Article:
image from shopirish.com)
Did you know that knit sweaters of the type in the photo were the GPS of their day? Fashioned on the Aran islands off the west coast of Ireland, each sweater had a clan pattern and that pattern belonged only to that clan.
Each sweater told two stories; the first was the story of the land and the sea, the rocks and twists, the braid of life and the values of that clan.
The second was a sadder story, for when a fisherman died at sea and later washed up, the clan pattern would identify him to his family, would allow him to come home from the sea to his own people.
In pre-literate peoples, this need to capture story often expresses itself in objects. Each totem pole of coastal Native American tribes tells the story of its own clan. The horses and hands in the caves at Lascaux do something similar. Here we are and were; here is what we saw and knew. The glyphs of Mayan temples, the heiroglyphs of Egypt, the braided stones of the Boyne tombs in Ireland all "capture" story, prayer, purpose.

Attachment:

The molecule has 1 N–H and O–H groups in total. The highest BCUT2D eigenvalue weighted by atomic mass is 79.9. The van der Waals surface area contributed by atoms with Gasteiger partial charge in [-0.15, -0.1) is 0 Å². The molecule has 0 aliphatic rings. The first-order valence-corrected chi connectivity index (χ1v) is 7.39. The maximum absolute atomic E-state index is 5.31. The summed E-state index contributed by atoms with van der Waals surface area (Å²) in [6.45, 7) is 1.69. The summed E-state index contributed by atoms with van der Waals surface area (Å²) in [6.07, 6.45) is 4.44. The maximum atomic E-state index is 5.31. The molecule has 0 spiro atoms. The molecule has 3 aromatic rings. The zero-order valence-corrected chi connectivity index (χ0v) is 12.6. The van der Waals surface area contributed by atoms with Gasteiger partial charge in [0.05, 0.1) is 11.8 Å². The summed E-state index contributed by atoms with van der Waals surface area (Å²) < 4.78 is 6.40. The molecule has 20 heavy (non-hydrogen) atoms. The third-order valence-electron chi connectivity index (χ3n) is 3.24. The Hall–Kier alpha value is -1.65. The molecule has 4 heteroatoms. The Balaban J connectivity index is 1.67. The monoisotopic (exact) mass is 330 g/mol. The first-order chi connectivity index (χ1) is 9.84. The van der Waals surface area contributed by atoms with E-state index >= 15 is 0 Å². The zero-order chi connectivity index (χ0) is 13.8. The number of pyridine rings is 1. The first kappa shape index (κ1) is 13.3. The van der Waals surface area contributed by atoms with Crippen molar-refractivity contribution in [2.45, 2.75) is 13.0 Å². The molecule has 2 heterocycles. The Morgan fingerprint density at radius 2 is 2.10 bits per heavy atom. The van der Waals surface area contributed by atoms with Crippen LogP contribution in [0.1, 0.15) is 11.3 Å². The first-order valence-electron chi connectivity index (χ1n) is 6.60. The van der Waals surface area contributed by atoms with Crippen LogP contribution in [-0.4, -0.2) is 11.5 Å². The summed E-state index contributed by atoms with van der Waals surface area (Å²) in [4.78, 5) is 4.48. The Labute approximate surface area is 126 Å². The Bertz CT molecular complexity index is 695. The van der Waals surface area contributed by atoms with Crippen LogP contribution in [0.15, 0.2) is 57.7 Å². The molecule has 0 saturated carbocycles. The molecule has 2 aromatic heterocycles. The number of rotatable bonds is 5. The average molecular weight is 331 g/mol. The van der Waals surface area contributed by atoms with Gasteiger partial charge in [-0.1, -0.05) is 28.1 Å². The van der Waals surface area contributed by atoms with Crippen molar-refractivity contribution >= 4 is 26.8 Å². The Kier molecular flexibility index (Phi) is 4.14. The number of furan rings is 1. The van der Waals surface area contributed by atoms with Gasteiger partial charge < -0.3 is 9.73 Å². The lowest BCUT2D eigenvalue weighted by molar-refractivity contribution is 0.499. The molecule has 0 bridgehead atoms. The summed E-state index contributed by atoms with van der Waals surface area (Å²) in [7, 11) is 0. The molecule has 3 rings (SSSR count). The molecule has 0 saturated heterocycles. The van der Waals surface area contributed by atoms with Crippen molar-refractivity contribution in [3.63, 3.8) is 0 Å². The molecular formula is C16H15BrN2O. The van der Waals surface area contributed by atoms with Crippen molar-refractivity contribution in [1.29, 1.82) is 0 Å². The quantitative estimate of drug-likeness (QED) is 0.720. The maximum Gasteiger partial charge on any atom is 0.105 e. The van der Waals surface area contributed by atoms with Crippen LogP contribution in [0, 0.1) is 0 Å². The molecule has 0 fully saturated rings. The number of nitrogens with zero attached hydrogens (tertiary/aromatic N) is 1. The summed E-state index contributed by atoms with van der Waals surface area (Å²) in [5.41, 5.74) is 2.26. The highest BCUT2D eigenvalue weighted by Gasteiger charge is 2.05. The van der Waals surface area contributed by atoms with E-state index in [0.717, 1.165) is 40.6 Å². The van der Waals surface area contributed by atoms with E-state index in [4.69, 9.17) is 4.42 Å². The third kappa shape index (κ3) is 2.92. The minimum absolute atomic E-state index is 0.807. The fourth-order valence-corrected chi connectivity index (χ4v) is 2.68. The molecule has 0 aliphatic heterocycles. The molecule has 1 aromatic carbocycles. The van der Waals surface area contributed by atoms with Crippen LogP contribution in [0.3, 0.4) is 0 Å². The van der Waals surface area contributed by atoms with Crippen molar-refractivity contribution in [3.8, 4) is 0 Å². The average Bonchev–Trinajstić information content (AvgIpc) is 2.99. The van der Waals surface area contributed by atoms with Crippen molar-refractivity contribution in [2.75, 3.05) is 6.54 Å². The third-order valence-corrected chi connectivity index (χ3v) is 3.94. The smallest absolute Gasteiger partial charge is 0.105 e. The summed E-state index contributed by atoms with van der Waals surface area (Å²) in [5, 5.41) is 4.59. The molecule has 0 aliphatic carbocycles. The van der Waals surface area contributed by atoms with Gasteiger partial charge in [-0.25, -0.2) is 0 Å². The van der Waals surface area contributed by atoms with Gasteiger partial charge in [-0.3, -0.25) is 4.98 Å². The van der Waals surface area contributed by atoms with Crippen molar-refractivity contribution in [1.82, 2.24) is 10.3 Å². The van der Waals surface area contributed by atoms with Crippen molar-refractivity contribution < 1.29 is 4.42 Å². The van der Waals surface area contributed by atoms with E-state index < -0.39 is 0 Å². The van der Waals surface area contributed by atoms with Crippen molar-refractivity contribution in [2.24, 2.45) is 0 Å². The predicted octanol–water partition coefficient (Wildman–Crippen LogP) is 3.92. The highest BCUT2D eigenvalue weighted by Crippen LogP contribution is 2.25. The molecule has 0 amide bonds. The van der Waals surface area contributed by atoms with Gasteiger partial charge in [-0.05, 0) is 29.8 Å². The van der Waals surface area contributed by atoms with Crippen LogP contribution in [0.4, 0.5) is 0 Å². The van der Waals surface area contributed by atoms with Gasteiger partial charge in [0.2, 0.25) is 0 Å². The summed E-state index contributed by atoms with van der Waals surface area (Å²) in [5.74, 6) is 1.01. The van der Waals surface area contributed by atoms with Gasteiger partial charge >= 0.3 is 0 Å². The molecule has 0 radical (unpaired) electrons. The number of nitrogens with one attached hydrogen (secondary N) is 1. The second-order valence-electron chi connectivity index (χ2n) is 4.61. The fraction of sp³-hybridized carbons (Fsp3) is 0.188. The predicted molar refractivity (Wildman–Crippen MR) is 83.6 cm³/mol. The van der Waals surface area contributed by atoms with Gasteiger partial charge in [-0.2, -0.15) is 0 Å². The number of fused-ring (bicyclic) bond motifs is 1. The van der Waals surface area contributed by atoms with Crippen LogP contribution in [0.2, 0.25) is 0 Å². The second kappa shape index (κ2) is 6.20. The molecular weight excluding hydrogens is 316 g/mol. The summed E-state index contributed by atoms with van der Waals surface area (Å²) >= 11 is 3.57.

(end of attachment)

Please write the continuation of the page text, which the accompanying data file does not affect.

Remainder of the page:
The impulse toward story is universally human and universally necessary. In some deeply felt way (as in Jung's river of shared human consciousness) the maker of such objects knows absolutely that his story will be seen, heard or "read" when he is no longer present. Thus, he carries on a dialogue with people he will never meet.
When we see such art, wear a sweater like the one above, hear a fine piece of music, read a good book, we have, in some way, linked ourselves to that person or that clan. We have participated in a storytelling in which a clear exchange has occurred between maker and recipient, even across boundaries of time or death.